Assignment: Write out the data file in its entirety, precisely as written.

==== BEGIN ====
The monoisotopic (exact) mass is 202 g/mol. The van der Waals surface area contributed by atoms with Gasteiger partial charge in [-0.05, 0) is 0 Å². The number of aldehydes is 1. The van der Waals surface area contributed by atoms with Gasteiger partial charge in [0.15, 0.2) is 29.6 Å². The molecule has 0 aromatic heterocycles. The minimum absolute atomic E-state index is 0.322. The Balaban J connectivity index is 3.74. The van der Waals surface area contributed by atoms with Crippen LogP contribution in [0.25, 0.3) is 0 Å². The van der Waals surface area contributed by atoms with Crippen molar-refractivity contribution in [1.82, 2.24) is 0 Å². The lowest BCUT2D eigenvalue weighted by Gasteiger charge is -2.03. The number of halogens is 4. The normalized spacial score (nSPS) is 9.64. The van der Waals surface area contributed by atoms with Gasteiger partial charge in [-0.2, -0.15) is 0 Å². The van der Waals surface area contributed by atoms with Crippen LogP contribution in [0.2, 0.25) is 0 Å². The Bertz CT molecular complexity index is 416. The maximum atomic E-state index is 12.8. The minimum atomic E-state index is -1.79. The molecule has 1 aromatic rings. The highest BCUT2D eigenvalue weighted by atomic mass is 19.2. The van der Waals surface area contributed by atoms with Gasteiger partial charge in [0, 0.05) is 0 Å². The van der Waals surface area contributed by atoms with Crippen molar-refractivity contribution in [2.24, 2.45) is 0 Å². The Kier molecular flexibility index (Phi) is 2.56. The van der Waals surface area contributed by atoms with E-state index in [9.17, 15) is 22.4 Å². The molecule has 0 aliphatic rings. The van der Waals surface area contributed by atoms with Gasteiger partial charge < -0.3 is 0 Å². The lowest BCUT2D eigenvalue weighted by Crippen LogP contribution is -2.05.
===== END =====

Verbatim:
The monoisotopic (exact) mass is 202 g/mol. The van der Waals surface area contributed by atoms with Gasteiger partial charge in [-0.05, 0) is 0 Å². The number of aldehydes is 1. The van der Waals surface area contributed by atoms with Gasteiger partial charge in [0.15, 0.2) is 29.6 Å². The molecule has 0 aromatic heterocycles. The minimum absolute atomic E-state index is 0.322. The Balaban J connectivity index is 3.74. The van der Waals surface area contributed by atoms with Crippen LogP contribution in [0.25, 0.3) is 0 Å². The van der Waals surface area contributed by atoms with Crippen molar-refractivity contribution in [1.82, 2.24) is 0 Å². The lowest BCUT2D eigenvalue weighted by Gasteiger charge is -2.03. The number of halogens is 4. The normalized spacial score (nSPS) is 9.64. The van der Waals surface area contributed by atoms with Gasteiger partial charge in [-0.2, -0.15) is 0 Å². The van der Waals surface area contributed by atoms with Crippen LogP contribution in [0.2, 0.25) is 0 Å². The Bertz CT molecular complexity index is 416. The maximum atomic E-state index is 12.8. The minimum atomic E-state index is -1.79. The molecule has 1 aromatic rings. The highest BCUT2D eigenvalue weighted by atomic mass is 19.2. The van der Waals surface area contributed by atoms with Gasteiger partial charge in [0, 0.05) is 0 Å². The van der Waals surface area contributed by atoms with Crippen molar-refractivity contribution in [2.24, 2.45) is 0 Å². The Kier molecular flexibility index (Phi) is 2.56. The van der Waals surface area contributed by atoms with E-state index in [9.17, 15) is 22.4 Å². The molecule has 0 aliphatic rings. The van der Waals surface area contributed by atoms with Gasteiger partial charge < -0.3 is 0 Å². The lowest BCUT2D eigenvalue weighted by Crippen LogP contribution is -2.05.